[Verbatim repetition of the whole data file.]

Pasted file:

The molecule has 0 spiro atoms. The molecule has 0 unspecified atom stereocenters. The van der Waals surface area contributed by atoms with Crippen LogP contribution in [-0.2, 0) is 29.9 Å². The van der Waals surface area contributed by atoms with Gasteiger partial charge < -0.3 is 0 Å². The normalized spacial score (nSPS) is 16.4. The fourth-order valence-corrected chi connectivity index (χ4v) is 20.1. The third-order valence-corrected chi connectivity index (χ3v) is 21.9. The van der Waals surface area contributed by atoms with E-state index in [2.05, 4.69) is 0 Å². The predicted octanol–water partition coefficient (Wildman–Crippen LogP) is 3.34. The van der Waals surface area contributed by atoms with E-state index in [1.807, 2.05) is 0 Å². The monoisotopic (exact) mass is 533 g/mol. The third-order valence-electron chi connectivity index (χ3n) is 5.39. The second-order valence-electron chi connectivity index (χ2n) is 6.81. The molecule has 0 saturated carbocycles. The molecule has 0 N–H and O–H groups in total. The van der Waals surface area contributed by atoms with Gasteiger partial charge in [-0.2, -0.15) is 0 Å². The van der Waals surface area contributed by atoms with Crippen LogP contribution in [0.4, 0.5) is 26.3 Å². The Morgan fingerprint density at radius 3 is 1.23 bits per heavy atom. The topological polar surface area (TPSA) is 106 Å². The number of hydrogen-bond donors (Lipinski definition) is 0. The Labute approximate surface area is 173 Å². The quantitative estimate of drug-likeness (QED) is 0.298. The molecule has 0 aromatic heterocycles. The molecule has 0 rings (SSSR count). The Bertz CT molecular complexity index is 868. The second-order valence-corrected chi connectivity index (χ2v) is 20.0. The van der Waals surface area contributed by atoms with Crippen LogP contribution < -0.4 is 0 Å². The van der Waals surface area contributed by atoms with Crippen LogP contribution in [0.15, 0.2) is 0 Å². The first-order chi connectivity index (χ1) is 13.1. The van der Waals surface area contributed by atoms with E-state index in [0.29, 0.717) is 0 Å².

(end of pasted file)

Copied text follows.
The molecule has 0 spiro atoms. The molecule has 0 unspecified atom stereocenters. The van der Waals surface area contributed by atoms with Crippen LogP contribution in [-0.2, 0) is 29.9 Å². The van der Waals surface area contributed by atoms with Gasteiger partial charge < -0.3 is 0 Å². The normalized spacial score (nSPS) is 16.4. The fourth-order valence-corrected chi connectivity index (χ4v) is 20.1. The third-order valence-corrected chi connectivity index (χ3v) is 21.9. The van der Waals surface area contributed by atoms with E-state index in [2.05, 4.69) is 0 Å². The predicted octanol–water partition coefficient (Wildman–Crippen LogP) is 3.34. The van der Waals surface area contributed by atoms with E-state index in [1.807, 2.05) is 0 Å². The monoisotopic (exact) mass is 533 g/mol. The third-order valence-electron chi connectivity index (χ3n) is 5.39. The second-order valence-electron chi connectivity index (χ2n) is 6.81. The molecule has 0 saturated carbocycles. The molecule has 0 N–H and O–H groups in total. The van der Waals surface area contributed by atoms with Gasteiger partial charge in [-0.2, -0.15) is 0 Å². The van der Waals surface area contributed by atoms with Crippen LogP contribution in [0.4, 0.5) is 26.3 Å². The Morgan fingerprint density at radius 3 is 1.23 bits per heavy atom. The topological polar surface area (TPSA) is 106 Å². The number of hydrogen-bond donors (Lipinski definition) is 0. The Labute approximate surface area is 173 Å². The quantitative estimate of drug-likeness (QED) is 0.298. The molecule has 0 aromatic heterocycles. The molecule has 0 rings (SSSR count). The Bertz CT molecular complexity index is 868. The second-order valence-corrected chi connectivity index (χ2v) is 20.0. The van der Waals surface area contributed by atoms with Crippen LogP contribution < -0.4 is 0 Å². The van der Waals surface area contributed by atoms with Crippen LogP contribution in [0.15, 0.2) is 0 Å². The first-order chi connectivity index (χ1) is 13.1. The van der Waals surface area contributed by atoms with E-state index in [0.29, 0.717) is 0 Å².